Deceased’s Second Family Receives Further Provision after Contesting a Will

Published 03 Sep 2014

Author: Richele Nelsen

This matter was heard in the Supreme Court of NSW before Lindsay J.

John Joseph Woods died in 2011 having left a will dated 2010 and an estate with a gross value of approximately $1.69 million. Mr Woods had been married twice during his lifetime. He had three surviving children (Anna, Matthew, and Elizabeth) from his first wife, Mary, who died in 1979, and two children (Monique and Bridget) from his second wife, Margaret, who became his widow.

In his will, Mr Woods left personal property to each of his children from his first marriage and divided the residue of the estate into five shares. The three children from his first marriage each received one share of the residue, Margaret (his widow) received one share and the remaining share was to be equally divided between Monique and Bridget.

The Plaintiffs in these proceedings were Margaret, Monique and Bridget who decided to contest a will. They were each making a claim for further provision from Mr Woods’s estate. The Defendants in these proceedings were the executors named in Mr Woods’s will.

The parties agreed that the Plaintiffs were eligible persons in their claim challenging a will, applying for further provision. The Court was left to determine whether adequate provision had been made for each of the Plaintiffs under Mr Woods’s will. In considering whether further provision should be made to the Plaintiffs the Court took into account the respective circumstances of each of the interested parties.

Margaret was a 63-year-old woman who worked as a teacher’s aide earning approximately $600 a week. Margaret had ongoing health issues and wished to retire. Margaret’s only major asset was a half-share in the family home at Balgowlah. Her remaining assets were small in nature and cancelled out by her debts. Margaret owned the Balgowlah home prior to marrying Mr Woods, but transferred a half share in that property to him after he paid for renovations.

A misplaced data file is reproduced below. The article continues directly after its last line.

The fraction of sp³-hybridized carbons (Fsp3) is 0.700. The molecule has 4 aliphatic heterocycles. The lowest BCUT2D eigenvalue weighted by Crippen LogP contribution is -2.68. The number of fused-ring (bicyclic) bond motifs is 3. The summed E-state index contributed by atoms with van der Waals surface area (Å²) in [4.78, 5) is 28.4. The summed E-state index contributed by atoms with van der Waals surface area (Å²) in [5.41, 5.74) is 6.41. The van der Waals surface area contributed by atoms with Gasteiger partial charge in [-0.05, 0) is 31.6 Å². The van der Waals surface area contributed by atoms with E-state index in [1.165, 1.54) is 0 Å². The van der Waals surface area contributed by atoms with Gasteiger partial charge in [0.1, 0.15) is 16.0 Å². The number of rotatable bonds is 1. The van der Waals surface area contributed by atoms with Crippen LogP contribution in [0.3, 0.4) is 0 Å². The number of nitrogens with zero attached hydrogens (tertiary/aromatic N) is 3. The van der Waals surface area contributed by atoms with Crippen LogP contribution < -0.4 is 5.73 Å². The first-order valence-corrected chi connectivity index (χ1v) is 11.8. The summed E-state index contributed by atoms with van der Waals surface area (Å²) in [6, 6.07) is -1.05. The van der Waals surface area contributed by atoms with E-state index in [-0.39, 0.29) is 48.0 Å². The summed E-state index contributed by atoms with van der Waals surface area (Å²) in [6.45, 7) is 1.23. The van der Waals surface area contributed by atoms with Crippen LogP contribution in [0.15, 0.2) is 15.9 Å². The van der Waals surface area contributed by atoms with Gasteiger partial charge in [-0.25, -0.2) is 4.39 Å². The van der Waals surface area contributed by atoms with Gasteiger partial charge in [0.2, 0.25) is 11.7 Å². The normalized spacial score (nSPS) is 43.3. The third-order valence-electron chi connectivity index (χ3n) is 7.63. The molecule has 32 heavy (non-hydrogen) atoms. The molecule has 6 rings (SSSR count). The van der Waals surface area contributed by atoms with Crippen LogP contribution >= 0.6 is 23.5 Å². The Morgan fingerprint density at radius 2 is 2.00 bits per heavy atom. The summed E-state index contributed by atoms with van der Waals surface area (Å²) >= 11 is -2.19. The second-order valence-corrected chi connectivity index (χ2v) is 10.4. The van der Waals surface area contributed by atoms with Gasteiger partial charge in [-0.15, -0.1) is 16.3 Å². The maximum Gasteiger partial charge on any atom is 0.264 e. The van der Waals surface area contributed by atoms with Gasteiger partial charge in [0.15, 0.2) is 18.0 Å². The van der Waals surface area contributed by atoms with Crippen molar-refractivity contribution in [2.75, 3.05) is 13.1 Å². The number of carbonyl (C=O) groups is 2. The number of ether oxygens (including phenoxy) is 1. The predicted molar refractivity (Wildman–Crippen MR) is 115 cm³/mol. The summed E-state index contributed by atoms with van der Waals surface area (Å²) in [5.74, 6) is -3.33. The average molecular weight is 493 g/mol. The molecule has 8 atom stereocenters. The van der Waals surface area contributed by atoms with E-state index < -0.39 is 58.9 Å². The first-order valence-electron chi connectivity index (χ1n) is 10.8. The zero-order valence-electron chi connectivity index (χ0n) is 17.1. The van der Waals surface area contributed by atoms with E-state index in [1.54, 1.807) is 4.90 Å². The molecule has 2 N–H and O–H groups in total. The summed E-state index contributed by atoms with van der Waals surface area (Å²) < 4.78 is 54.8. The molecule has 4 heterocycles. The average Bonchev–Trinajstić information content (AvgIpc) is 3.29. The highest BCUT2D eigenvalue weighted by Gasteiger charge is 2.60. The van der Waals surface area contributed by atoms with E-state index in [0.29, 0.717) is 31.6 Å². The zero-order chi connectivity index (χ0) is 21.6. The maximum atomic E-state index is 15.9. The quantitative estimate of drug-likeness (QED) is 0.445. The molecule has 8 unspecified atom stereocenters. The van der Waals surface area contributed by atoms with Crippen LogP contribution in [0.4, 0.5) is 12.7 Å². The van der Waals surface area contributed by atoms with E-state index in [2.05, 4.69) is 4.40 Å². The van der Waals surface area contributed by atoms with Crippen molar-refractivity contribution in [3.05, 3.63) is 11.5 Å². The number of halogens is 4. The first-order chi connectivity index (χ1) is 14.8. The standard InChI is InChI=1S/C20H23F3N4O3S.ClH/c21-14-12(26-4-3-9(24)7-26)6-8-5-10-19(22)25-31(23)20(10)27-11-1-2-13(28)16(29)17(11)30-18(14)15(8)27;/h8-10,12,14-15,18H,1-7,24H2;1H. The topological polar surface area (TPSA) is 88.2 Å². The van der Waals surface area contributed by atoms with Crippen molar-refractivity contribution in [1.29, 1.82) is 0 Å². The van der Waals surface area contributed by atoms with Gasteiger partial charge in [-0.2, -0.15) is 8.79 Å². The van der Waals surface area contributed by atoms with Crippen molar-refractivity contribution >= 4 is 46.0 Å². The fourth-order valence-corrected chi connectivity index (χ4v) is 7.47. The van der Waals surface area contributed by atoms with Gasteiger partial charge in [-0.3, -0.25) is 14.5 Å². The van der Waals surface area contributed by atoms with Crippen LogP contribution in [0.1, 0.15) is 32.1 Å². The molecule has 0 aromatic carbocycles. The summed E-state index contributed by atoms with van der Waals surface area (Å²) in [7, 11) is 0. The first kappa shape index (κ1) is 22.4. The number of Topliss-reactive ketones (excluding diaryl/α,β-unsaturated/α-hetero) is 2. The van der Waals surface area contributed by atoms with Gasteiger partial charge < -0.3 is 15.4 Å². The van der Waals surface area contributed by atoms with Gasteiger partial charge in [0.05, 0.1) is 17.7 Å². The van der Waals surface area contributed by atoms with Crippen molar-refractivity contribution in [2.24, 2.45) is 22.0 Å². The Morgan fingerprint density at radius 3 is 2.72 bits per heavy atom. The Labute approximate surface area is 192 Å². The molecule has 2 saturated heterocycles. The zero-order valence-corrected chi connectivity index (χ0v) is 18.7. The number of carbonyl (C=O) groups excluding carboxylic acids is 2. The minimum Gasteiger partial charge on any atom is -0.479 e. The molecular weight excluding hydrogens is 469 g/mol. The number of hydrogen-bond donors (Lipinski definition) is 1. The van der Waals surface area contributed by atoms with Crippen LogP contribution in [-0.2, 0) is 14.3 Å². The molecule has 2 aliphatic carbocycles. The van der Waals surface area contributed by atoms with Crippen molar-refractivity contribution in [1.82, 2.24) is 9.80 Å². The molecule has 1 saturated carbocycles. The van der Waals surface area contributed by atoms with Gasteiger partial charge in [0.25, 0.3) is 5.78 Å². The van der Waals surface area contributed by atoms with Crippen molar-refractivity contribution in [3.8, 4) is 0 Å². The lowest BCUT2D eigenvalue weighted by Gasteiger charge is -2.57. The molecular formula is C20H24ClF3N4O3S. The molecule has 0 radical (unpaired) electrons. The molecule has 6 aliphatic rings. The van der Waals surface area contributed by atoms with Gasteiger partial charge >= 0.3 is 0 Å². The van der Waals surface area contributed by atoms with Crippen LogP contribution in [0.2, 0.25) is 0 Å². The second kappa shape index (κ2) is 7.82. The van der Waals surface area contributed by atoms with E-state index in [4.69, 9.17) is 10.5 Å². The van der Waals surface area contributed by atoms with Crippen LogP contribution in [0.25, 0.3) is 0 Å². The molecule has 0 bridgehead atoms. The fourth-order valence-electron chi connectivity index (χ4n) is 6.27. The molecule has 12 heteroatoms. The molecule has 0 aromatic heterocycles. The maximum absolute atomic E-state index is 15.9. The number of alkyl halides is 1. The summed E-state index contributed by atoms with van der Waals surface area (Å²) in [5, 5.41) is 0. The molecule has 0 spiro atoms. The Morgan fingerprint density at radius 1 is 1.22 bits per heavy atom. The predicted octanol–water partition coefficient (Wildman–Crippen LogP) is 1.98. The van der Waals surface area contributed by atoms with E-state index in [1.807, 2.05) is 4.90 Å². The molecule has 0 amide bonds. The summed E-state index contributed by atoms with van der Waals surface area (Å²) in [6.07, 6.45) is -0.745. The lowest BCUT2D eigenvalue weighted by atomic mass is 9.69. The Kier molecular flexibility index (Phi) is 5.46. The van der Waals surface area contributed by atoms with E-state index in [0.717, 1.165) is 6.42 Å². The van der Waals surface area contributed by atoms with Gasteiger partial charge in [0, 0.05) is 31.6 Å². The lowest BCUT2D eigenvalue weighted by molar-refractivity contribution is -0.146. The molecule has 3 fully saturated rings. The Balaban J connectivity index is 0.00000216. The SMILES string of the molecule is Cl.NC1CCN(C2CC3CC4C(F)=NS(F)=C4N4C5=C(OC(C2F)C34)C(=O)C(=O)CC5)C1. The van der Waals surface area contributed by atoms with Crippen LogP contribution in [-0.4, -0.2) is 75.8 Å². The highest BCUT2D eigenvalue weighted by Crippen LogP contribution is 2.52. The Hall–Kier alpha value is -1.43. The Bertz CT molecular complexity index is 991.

Monique and Bridget were both in their early twenties and living with their mother in the family home, whilst continuing their tertiary education. Both Monique and Bridget agreed that their claims were subordinate to their mother’s claim.

Anna was a 41-year-old married woman, employed as a part-time nurse and in a “modestly well off” position in life. Matthew was 40-year-old man who was out of paid employment. Elizabeth was 37 years old and owned a unit subject to a mortgage, and she was employed on a contractual basis.

The Court found that each of the Plaintiffs had been left without adequate provision under Mr Woods’s will. Amongst other orders, the Court made orders that Margaret receive Mr Woods’s one half share in the Balgowlah property and that Margaret, Monique and Bridget each receive $100,000. The Court made these provisions in lieu of the provision made for the Plaintiffs under Mr Woods’s will.  

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